About a year ago I questioned YouTube as a sustainable business. Hulu was fresh on the scene and making the leader in amateur video look… amateur. YouTube had only started revenue sharing with some of its most popular users, and did not have licensing for a good chunk of its content. Hulu, on the other hand, had just purchased licensing for thousands of episodes of studio produced video (aka TV shows). Already faced with turning around a deficit, how could YouTube compete?
Volvo’s first page ad takes over YouTube in April 2009. The popular video sharing website is generating more revenue than ever from advertising.
According to Google, YouTube is almost in the black. “In the not long, too-long-distant future, we actually see a very profitable and good business for us,” Google Chief Financial Officer Patrick Pichette said last month. Not bad for the third most popular website in North America! Sarcasm aside, new advertising platforms have put new life into a once helpless looking situation. In-video ads have been a hit, and big budget companies like Volvo are starting innovative campaigns (see right).
Ads, however, are only a small part of the story. Having Google’s top programmers at its disposal for the past three years has certainly not hurt the YouTube website, which is one of the best. It’s up in the technology race, with video quality and download speeds steadily improving. Social networking tools like messaging, friending, commenting, rating, favouriting, are also up to par, as is the ability to embed and share the video player on other websites. Most impressive of all, in a relatively short period of time YouTube has managed to build a healthy community which is loyal to the website.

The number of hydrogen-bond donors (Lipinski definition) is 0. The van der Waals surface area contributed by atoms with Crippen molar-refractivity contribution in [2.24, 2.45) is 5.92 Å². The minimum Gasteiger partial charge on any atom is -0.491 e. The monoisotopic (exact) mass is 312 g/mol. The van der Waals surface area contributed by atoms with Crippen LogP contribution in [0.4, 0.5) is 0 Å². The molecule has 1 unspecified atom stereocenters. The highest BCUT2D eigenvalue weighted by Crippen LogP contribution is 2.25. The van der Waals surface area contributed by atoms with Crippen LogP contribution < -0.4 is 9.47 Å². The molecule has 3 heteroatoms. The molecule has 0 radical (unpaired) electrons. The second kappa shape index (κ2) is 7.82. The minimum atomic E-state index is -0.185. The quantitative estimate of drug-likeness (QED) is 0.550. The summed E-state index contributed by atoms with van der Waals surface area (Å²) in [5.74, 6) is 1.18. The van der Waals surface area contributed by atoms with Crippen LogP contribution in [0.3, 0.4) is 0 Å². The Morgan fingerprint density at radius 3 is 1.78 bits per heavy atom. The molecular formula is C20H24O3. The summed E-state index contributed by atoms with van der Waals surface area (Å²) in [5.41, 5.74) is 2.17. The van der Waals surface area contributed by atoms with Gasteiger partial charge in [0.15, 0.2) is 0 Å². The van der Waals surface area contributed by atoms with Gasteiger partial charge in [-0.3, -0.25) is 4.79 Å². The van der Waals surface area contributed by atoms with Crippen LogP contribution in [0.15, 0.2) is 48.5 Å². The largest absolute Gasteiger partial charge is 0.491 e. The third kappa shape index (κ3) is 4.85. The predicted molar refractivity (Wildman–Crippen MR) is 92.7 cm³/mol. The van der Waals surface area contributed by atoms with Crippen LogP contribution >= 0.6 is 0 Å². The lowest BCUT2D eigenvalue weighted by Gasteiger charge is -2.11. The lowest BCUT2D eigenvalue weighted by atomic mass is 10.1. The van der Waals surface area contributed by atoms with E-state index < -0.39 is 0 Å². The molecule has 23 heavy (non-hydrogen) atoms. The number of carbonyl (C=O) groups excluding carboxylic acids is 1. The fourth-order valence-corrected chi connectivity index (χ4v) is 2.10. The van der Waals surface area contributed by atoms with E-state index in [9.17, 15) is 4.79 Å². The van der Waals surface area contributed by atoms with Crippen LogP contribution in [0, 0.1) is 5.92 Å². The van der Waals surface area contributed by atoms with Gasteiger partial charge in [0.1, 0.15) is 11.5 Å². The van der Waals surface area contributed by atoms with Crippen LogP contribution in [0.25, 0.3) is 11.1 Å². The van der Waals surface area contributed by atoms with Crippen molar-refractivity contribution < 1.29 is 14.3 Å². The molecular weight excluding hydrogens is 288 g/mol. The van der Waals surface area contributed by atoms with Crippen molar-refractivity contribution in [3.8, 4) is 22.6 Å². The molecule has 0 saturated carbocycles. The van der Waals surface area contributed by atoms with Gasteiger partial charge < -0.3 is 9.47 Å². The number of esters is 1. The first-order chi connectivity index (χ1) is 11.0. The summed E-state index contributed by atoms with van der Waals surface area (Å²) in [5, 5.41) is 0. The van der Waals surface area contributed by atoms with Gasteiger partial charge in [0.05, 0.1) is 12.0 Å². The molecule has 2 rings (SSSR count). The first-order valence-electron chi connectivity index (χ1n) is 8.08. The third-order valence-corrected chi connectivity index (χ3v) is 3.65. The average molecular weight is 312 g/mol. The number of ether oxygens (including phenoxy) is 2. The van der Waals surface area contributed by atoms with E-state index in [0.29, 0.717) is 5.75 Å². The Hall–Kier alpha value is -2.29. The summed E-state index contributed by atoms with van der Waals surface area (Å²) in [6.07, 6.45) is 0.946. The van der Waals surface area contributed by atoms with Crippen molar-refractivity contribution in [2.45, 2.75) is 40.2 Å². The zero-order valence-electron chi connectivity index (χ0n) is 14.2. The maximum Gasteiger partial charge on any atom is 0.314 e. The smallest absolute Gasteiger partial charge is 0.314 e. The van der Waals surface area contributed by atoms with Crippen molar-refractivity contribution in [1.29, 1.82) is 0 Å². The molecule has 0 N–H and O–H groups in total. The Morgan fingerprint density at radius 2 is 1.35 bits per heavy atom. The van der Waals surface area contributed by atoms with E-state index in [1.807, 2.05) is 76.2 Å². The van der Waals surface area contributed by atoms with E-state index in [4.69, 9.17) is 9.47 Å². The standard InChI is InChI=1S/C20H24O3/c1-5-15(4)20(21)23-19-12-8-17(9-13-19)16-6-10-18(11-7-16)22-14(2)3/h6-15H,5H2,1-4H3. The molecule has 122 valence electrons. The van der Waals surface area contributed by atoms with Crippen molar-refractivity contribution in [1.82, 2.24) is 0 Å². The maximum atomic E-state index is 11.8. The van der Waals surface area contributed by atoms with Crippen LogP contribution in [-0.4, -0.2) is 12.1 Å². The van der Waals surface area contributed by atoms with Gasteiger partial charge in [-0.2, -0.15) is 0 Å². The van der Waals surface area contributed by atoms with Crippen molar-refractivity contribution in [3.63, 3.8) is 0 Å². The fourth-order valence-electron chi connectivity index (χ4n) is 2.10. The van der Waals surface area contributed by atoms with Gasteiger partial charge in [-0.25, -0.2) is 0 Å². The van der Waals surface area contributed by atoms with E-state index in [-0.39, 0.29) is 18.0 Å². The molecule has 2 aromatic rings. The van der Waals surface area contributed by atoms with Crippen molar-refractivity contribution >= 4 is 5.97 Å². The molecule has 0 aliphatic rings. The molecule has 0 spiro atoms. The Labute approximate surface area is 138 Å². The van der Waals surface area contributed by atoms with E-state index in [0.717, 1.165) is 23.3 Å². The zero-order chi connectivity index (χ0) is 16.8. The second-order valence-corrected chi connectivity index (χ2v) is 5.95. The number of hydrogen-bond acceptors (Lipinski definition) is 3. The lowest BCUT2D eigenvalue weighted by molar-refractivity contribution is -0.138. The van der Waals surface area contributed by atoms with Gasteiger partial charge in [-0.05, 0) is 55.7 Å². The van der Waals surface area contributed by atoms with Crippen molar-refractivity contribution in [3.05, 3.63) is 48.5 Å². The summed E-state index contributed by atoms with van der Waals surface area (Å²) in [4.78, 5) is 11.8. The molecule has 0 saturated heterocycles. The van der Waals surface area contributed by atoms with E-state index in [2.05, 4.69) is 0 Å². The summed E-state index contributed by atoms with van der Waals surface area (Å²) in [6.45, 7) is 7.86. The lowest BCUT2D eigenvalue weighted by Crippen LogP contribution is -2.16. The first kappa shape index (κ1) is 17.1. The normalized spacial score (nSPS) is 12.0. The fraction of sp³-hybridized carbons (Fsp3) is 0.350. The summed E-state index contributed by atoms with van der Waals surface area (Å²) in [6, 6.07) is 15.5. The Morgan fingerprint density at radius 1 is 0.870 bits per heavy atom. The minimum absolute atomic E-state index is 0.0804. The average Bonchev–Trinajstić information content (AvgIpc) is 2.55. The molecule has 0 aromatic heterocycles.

But why is there any loyalty? Why is it popular? The website is very user friendly. It has probably pushed thousands to get high speed connections and buy faster computers. For many YouTube is the first website enjoyed regularly. But really, the answer is traffic. YouTube has more of it than any of its competators – by far. Hulu is blocked in every country except for the USA. I’m not supposed to be able to watch it here in Canada! YouTube is popular in many countries, and at about 100 million Americans per month, has nearly 10 times the unique audience of Hulu, in its only market (source: Nielsen). Not only that, but there is also a financial incentive to posting video on YouTube. The revenue sharing program that had just been introduced a year ago is quite lucrative for some users today, with some claiming upwards of $25,000/month.
Thanks to YouTube amateur video is more powerful than it has ever been. It has created celebrities, launched businesses, and influenced politics. I’m not sure if that is a good thing, but it’s a fact. There is definitely a place for Hulu (which is still profitable by the way) and other professional content on the Internet. The creators deserve a way to optimize it here and get paid for their work. Does this create a conflict of interest with YouTube? Yes. Will this cause the eventual demise of YouTube? Perhaps. Regardless, if amateur video stays hot and the YouTube website is kept up to speed, it isn’t going anywhere.